The Air Force’s new drone-in-a-box is like ‘scramble the fighters’ for base security forces

"They will potentially save lives and will save time, effort, and resources."

New drones launched at Travis Air Force Base, California last week respond immediately to fence alarms or distress calls, providing security forces with nearly instantaneous eyes-in-the-sky over an incident. The drones are a “game-changer,” said Master Sgt. Joshua Hicks, small unmanned aircraft systems instructor at the Travis-based 60th Security Forces Squadron. 

Built by Easy Aerial, a private company that provides autonomous drone-based security monitoring systems, the Smart Air Force Monitoring System is a “drone-in-a-box” that launches as soon as it receives a security trigger such as a fence alarm, fire alarm or other distress calls, according to a recent press release.

The small unarmed SAFMS automatically navigates to the trigger site to monitor what’s going on there. Upon completion of the mission, it then returns to its station to recharge for the next patrol or security trigger.

“This jointly developed technology will provide unparalleled security and safety for our airmen and critical assets,” Hicks said in the press release. “They will potentially save lives and will save time, effort, and resources as we continue to expand our training and operations across the base.”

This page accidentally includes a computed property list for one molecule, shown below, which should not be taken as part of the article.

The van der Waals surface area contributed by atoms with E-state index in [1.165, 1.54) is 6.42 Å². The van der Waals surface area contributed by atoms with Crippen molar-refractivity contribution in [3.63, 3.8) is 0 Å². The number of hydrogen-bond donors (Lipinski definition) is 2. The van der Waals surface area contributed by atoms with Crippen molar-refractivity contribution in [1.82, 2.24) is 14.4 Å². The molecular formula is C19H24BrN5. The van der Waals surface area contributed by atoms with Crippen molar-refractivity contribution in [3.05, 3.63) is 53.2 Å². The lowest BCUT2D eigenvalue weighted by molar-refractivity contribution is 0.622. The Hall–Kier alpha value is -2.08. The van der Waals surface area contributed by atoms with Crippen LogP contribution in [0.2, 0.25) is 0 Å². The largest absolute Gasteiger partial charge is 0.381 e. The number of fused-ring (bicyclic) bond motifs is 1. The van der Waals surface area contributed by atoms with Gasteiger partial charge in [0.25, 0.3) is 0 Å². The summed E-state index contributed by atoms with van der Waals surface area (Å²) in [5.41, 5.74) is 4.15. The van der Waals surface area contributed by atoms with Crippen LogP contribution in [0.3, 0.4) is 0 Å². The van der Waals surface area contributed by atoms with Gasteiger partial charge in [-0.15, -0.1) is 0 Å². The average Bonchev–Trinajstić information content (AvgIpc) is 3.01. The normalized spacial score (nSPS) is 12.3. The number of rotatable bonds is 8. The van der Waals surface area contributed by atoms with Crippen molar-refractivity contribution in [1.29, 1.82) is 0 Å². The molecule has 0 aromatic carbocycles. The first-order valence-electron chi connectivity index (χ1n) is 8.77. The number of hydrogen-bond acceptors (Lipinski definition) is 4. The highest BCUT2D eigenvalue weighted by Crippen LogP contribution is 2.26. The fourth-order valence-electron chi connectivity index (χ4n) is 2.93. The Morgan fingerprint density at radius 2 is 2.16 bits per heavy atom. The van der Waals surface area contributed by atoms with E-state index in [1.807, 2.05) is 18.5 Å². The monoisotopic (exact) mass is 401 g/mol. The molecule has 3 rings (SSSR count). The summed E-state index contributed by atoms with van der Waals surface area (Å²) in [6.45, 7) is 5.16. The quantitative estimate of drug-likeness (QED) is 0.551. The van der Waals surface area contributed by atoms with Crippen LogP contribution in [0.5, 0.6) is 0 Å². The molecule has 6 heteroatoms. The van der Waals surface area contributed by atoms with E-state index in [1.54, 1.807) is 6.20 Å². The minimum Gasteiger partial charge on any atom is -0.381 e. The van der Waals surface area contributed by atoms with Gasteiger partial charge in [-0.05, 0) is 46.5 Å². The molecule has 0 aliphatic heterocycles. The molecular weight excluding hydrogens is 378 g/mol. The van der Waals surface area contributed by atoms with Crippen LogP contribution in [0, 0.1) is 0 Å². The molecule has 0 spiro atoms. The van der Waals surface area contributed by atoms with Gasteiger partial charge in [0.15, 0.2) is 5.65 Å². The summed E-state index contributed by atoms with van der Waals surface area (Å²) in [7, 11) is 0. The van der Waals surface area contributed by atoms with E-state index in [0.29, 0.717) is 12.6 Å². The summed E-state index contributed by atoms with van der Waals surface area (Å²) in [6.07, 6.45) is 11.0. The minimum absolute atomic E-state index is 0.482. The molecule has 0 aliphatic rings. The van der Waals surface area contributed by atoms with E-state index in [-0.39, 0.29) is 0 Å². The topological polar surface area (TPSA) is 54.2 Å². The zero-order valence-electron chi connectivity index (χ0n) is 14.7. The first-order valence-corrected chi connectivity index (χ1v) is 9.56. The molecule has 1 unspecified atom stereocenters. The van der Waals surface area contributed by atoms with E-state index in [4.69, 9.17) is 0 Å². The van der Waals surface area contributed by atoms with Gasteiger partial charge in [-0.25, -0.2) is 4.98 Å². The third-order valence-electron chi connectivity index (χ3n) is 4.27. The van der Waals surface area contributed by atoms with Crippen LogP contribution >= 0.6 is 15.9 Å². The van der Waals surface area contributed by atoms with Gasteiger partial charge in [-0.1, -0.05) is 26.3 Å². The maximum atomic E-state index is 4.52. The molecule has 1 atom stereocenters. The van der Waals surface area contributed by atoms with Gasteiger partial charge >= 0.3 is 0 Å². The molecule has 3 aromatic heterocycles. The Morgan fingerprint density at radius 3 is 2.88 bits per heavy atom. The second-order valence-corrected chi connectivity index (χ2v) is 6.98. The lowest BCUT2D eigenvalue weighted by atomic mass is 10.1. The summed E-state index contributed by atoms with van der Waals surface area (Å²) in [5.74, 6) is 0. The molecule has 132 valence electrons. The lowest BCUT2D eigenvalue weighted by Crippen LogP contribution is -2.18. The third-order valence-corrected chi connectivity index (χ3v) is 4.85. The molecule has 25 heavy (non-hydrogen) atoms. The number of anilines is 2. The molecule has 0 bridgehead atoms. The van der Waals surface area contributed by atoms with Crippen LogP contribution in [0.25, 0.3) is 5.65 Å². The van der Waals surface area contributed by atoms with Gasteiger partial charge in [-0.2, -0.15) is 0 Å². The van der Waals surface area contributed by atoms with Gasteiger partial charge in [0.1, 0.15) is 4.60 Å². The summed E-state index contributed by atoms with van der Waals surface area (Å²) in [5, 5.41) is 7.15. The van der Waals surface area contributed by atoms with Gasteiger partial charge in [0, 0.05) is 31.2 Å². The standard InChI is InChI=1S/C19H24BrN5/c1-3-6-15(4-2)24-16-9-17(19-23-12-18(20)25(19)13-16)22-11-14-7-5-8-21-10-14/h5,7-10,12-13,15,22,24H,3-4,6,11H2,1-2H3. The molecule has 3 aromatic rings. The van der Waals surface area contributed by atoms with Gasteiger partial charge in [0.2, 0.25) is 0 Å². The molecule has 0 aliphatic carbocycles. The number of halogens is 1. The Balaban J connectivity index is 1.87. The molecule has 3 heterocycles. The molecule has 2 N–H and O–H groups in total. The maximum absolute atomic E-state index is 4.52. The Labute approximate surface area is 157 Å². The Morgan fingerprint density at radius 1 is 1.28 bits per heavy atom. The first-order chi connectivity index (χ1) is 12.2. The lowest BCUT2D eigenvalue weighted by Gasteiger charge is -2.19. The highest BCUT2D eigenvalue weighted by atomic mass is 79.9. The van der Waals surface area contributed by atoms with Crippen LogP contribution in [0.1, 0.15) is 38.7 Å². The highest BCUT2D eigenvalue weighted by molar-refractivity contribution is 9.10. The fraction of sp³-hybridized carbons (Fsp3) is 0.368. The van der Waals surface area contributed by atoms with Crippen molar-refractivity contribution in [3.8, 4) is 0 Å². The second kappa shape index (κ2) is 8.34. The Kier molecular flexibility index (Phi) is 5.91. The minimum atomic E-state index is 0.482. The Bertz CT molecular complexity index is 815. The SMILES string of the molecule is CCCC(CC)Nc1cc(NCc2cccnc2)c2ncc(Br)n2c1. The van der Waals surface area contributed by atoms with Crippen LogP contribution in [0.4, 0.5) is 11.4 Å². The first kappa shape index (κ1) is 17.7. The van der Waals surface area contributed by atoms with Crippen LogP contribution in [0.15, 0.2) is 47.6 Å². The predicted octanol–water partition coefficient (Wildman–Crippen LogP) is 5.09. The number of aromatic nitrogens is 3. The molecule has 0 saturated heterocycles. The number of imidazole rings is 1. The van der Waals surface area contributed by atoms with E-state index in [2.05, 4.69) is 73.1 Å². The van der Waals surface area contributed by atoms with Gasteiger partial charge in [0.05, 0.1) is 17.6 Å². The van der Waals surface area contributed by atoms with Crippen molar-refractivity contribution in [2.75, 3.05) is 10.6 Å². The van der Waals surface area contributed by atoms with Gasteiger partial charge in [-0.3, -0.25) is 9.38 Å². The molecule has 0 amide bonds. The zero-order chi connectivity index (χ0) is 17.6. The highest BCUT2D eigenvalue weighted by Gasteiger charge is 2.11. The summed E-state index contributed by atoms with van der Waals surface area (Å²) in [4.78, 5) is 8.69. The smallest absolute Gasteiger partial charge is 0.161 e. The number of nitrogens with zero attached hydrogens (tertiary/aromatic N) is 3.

Besides security ops, Hicks said small drones can also help civil engineering inspect fire damage and help maintainers perform aircraft tail inspections.

The Air Force’s new drone-in-a-box is like ‘scramble the fighters’ for base security forces
The 60th Air Mobility Wing Security Forces tests a new patrolling drone at Travis Air Force Base, California, Feb. 25, 2020. The drone would give security forces Airmen an option for quick response to various scenarios or events on Travis AFB. (Air Force photo / Nicholas Pilch)

According to photos, the Travis demonstration appears to be using Easy Aerial’s Falcon Drone, a quadcopter that can fly for up to 45 minutes through fog, rain, snow and wind. The drone can carry cameras, projector lights or speakers and it can relay footage back to a monitoring station, according to Easy Aerial’s website.

SAFMS is the latest of many autonomous or remotely-piloted security systems the Air Force has tested out in recent months. Others include four-legged robot dogs for patrolling bases and a throwable Throwbot that can roll into dangerous areas and relay video and audio back to security forces.

Related: Robot dogs are coming to an Air Force base near you

David Roza covers the Air Force and anything Star Wars-related. He joined Task & Purpose in 2019, after covering local news in Maine and then FDA policy in Washington D.C. He loves referring to himself in the third-person, but he loves hearing the stories of individual airmen and their families even more. He also holds the unpopular opinion that Imperial stormtroopers are actually excellent marksmen. david.roza@taskandpurpose.com Contact the author here.